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Home Opinion Op-Ed Columns The return of polio

The return of polio



AFTER measles and dengue, now it’s polio. While so far only two cases of acute flaccid paralysis (AFP) have been attributed to poliovirus, the Department of Health has declared a polio outbreak, in compliance with World Health Organization (WHO) recommendations. Polio, officially eradicated in the Philippines 19 years ago, is a highly infectious disease with no known cure.

Unfortunately, “chronically sub-optimal immunization coverage with polio vaccines, sub-optimal performance of AFP surveillance, and poor sanitation and hygiene conditions” are the factors identified by WHO that have been making and continue to make the Philippines “a high risk for poliovirus transmission in case of importation or emergence and circulation of poliovirus” (Unicef-WHO Philippines Situation Report 1 on Polio Outbreak).

Last year, Papua New Guinea, like the Philippines officially polio-free since 2000, recorded 26 cases of vaccine-derived poliovirus — an early warning of what could happen here as well.

The poliovirus that has been found in environmental samples in Tondo, Manila and the Davao River in Davao City, and which has caused paralysis in a three-year-old girl in Lanao del Sur and a five-year-old boy in Laguna, is vaccine-derived. It is wild poliovirus (type 1), which continues to destroy lives of children in Afghanistan and, in particular, in Pakistan. Sixty-two cases of wild poliovirus infections have been recorded in Pakistan this year.

Another important point to make is that what has been found in the Philippines are vaccine-derived poliovirus of types 1 and 2. The vaccine-derived poliovirus, to be distinguished from the wild virus, is called such because it originated from the weakened form of the virus from the oral polio vaccine. Unicef explains that “the weakened virus replicates in the intestine for a limited period, thereby developing immunity by building up antibodies. During this time, the virus is also excreted [in the feces]. In areas where there is inadequate sanitation and hygiene, the excreted weakened virus can spread in the immediate community before eventually dying out” (Unicef, Sept. 19, 2019).

The type detected in Tondo, Manila is vaccine-derived poliovirus type 1, while it was type 2 that was found in the Davao River and which caused paralysis in the girl in Lanao del Sur. “The polio outbreak in the Philippines is confirmed to be from a circulating vaccine-derived poliovirus 2,” Unicef explains, adding that this “is of particular concern, as wild poliovirus type 2 was certified as globally eradicated in 2015.” Subsequent to the eradication, type 2 was removed from oral polio vaccine (OPV) to avoid vaccine-associated polio.

In the Philippines, routine immunization of young children includes three doses of OPV (covering poliovirus types 1 and 3) and one dose inactivated poliovirus vaccine (IPV) that is injected. IPV protects against all three poliovirus types. Coverage for IPV in particular has been very low — about 50 percent since it was introduced in 2016, and only 23 percent so far this year, according to the Unicef-WHO Philippines Situation Report 1 on the polio outbreak. Ninety-five percent coverage is needed to ensure full protection against polio.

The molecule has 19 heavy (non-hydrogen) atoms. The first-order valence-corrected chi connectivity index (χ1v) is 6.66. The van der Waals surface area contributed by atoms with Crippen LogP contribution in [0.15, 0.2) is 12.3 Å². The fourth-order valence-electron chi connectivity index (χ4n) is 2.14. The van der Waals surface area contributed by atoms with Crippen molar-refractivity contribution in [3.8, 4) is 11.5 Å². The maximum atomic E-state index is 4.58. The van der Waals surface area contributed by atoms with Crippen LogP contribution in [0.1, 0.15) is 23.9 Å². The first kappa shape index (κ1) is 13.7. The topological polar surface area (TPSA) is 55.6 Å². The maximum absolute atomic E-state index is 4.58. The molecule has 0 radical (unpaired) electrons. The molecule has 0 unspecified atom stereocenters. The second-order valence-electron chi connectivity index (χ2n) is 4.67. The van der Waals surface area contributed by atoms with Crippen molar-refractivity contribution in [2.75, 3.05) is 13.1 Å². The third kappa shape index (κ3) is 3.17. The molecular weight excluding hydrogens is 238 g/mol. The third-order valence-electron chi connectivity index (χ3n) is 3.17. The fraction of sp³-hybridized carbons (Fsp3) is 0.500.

The City Health Office (CHO) of Davao City reported local coverage rates in 2018 as 76.6 percent and 71.7 percent for OPV and IPV, respectively. A CHO worker told Sun Star Davao that a shortage of IPV resulted in a lower IPV immunization rate. Is shortage of IPV only a problem in Davao City or is it a nationwide situation? This is alarming.

The two environmental samples from the Davao River that came out positive for vaccine-derived poliovirus type 2 were taken near the Bolton Bridge, an area where high fecal coliform levels have previously been found. However, it is not known whether the poliovirus came from upstream or from a more heavily populated area downstream where many households do not have sanitary toilets (Sun Star Davao, September 20). Davao CHO head Josephine Villafuerte has advised the public to avoid swimming in the river and in public swimming pools (Mindanao Times, September 21).

The Philippines has been added to the list of now nine countries with vaccine-derived poliovirus breakouts this year — China recorded one case, Myanmar four, while the other six countries are in Africa. Afghanistan and Pakistan continue to struggle with wild poliovirus. The good news is that polio outbreaks can be managed. There have been no new cases in PNG this year after the 26 recorded cases in 2018 (www.polioeradication.org). This should be a case for hope and inspiration.

Farewell to an outstanding civic leader
Florencio “Poly” Lat, the tall, dark and handsome Filipino who has been crisscrossing the world for Kiwanis International is no more. Poly, incumbent president of the Indianapolis-based service organization, succumbed to cancer on September 18. I knew Poly as a straightforward, down-to-earth, and warm person. I am grateful for the part, however small, that I played in Poly’s rise to the top position in Kiwanis. It was a privilege to know you, Poly.

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Today’s Front Page February 24, 2020

Today’s Front Page February 24, 2020